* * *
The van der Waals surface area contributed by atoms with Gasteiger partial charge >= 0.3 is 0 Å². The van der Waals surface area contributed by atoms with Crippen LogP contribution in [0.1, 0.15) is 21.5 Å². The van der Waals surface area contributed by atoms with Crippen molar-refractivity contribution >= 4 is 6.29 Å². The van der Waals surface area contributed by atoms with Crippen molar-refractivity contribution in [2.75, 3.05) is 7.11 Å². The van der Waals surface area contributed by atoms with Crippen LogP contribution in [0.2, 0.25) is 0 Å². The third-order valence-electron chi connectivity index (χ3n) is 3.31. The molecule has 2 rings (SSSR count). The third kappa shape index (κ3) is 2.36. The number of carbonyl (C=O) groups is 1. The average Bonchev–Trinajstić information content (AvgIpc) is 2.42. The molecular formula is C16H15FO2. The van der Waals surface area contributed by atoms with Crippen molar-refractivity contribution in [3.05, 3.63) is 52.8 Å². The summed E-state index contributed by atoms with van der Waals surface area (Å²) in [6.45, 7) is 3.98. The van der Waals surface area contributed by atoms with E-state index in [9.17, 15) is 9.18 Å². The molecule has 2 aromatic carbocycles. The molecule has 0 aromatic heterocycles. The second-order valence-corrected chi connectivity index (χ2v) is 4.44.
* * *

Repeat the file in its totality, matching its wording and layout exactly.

The van der Waals surface area contributed by atoms with Gasteiger partial charge >= 0.3 is 0 Å². The van der Waals surface area contributed by atoms with Crippen LogP contribution in [0.1, 0.15) is 21.5 Å². The van der Waals surface area contributed by atoms with Crippen molar-refractivity contribution >= 4 is 6.29 Å². The van der Waals surface area contributed by atoms with Crippen molar-refractivity contribution in [2.75, 3.05) is 7.11 Å². The van der Waals surface area contributed by atoms with Crippen LogP contribution in [0.2, 0.25) is 0 Å². The third-order valence-electron chi connectivity index (χ3n) is 3.31. The molecule has 2 rings (SSSR count). The third kappa shape index (κ3) is 2.36. The number of carbonyl (C=O) groups is 1. The average Bonchev–Trinajstić information content (AvgIpc) is 2.42. The molecular formula is C16H15FO2. The van der Waals surface area contributed by atoms with Crippen molar-refractivity contribution in [3.05, 3.63) is 52.8 Å². The summed E-state index contributed by atoms with van der Waals surface area (Å²) in [6.45, 7) is 3.98. The van der Waals surface area contributed by atoms with E-state index in [9.17, 15) is 9.18 Å². The molecule has 2 aromatic carbocycles. The molecule has 0 aromatic heterocycles. The second-order valence-corrected chi connectivity index (χ2v) is 4.44.